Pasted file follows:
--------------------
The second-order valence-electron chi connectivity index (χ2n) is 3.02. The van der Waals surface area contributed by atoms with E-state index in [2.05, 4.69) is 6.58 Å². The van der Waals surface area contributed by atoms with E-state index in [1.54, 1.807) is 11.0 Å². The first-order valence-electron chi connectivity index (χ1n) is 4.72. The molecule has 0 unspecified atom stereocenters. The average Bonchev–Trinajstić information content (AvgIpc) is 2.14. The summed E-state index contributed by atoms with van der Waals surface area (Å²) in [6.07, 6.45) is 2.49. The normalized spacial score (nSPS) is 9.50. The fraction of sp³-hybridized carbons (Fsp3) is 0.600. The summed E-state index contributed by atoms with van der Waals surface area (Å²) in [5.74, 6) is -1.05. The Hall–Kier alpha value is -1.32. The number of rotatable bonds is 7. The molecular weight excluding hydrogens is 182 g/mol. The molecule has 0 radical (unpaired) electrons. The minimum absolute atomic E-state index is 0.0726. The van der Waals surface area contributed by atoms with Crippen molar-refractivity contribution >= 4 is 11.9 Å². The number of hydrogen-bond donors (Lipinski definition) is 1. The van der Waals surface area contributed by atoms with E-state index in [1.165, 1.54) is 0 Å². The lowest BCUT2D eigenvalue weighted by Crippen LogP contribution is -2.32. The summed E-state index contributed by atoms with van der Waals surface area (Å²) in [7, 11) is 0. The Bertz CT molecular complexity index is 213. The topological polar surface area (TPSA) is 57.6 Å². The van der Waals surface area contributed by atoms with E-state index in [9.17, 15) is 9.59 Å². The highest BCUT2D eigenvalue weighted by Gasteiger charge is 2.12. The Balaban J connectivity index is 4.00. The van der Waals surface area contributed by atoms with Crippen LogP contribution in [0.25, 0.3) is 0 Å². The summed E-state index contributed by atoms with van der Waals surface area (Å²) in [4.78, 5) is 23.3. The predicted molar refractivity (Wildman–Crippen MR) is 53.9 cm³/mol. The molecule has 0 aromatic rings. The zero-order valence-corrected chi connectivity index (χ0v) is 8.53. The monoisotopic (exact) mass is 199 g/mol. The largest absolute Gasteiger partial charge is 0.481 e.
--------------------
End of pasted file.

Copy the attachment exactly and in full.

The second-order valence-electron chi connectivity index (χ2n) is 3.02. The van der Waals surface area contributed by atoms with E-state index in [2.05, 4.69) is 6.58 Å². The van der Waals surface area contributed by atoms with E-state index in [1.54, 1.807) is 11.0 Å². The first-order valence-electron chi connectivity index (χ1n) is 4.72. The molecule has 0 unspecified atom stereocenters. The average Bonchev–Trinajstić information content (AvgIpc) is 2.14. The summed E-state index contributed by atoms with van der Waals surface area (Å²) in [6.07, 6.45) is 2.49. The normalized spacial score (nSPS) is 9.50. The fraction of sp³-hybridized carbons (Fsp3) is 0.600. The summed E-state index contributed by atoms with van der Waals surface area (Å²) in [5.74, 6) is -1.05. The Hall–Kier alpha value is -1.32. The number of rotatable bonds is 7. The molecular weight excluding hydrogens is 182 g/mol. The molecule has 0 radical (unpaired) electrons. The minimum absolute atomic E-state index is 0.0726. The van der Waals surface area contributed by atoms with Crippen molar-refractivity contribution >= 4 is 11.9 Å². The number of hydrogen-bond donors (Lipinski definition) is 1. The van der Waals surface area contributed by atoms with E-state index in [1.165, 1.54) is 0 Å². The lowest BCUT2D eigenvalue weighted by Crippen LogP contribution is -2.32. The summed E-state index contributed by atoms with van der Waals surface area (Å²) in [7, 11) is 0. The Bertz CT molecular complexity index is 213. The topological polar surface area (TPSA) is 57.6 Å². The van der Waals surface area contributed by atoms with E-state index in [9.17, 15) is 9.59 Å². The highest BCUT2D eigenvalue weighted by Gasteiger charge is 2.12. The Balaban J connectivity index is 4.00. The van der Waals surface area contributed by atoms with Crippen LogP contribution in [0.25, 0.3) is 0 Å². The summed E-state index contributed by atoms with van der Waals surface area (Å²) in [4.78, 5) is 23.3. The predicted molar refractivity (Wildman–Crippen MR) is 53.9 cm³/mol. The molecule has 0 aromatic rings. The zero-order valence-corrected chi connectivity index (χ0v) is 8.53. The monoisotopic (exact) mass is 199 g/mol. The largest absolute Gasteiger partial charge is 0.481 e.